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French police patrol vineyards for thieves
With 2012 tipped to be a vintage year for champagne, grape prices have gone up, making them vulnerable to theft.
Last Modified: 04 Oct 2012 21:04

You would not normally expect the police to spend their time protecting bunches of fruit. But at the end of this year's harvest in Champagne in northern France - a crucial time for wine producers - that is exactly what is happening.

Wine makers there say 2012 could be a vintage year for champagne and that means the price of grapes has gone up, making them attractive for thieves.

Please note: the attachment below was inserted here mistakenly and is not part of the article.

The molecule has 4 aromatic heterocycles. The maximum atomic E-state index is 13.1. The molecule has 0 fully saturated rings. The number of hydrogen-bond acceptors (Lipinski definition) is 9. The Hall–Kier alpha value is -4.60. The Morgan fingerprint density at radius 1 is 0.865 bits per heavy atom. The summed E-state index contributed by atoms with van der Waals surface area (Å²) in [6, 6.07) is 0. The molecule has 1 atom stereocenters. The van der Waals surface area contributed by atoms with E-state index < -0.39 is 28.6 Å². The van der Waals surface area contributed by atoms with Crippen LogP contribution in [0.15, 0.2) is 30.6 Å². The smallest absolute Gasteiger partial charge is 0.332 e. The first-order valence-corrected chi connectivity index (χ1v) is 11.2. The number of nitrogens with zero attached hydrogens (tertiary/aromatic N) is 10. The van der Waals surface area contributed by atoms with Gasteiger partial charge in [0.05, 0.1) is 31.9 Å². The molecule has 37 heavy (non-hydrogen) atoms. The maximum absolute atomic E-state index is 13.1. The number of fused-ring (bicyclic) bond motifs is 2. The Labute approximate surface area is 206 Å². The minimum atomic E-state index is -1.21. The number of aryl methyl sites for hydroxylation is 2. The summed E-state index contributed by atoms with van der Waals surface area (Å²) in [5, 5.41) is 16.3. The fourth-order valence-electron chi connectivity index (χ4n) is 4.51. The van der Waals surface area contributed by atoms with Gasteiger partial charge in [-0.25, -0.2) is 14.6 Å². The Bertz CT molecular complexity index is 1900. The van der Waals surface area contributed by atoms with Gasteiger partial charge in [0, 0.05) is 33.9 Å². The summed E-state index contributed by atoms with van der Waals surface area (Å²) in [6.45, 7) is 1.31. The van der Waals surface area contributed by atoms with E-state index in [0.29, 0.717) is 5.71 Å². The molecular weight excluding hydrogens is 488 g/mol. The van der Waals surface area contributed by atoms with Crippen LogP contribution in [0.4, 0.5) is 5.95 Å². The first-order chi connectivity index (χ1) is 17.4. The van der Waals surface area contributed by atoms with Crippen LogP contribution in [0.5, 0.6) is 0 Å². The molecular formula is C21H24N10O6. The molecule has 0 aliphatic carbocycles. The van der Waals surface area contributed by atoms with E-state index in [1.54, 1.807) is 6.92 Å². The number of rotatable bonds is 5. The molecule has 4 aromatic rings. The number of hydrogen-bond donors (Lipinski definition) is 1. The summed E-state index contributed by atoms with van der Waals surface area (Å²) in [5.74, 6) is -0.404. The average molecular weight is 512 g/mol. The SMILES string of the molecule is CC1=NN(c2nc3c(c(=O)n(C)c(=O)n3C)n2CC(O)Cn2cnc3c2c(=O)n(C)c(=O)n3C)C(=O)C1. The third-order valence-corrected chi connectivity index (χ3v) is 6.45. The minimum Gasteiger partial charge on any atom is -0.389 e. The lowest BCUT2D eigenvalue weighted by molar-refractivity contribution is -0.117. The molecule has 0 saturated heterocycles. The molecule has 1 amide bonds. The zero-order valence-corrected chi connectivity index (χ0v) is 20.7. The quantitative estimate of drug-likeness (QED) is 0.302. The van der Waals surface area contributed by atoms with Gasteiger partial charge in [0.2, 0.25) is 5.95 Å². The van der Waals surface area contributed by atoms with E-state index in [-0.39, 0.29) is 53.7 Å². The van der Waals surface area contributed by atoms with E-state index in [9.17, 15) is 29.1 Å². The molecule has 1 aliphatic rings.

Champagnes use the same three types of grape - Chardonnay, Pinot Noir and Pinot Meunier - destined to go into making a product that's always in demand.

This year, wet weather has caused vineyards to produce fewer grapes, pushing up their price to around $8 per kg.

Police have been patrolling the vines around the clock - on horseback by day, and using 4WD vehicles and infrared goggles at night.

Nobody has been prosecuted, but the thefts have stopped.

Al Jazeera's Nadim Baba reports from a vineyard near Epernay.

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Source:
Al Jazeera
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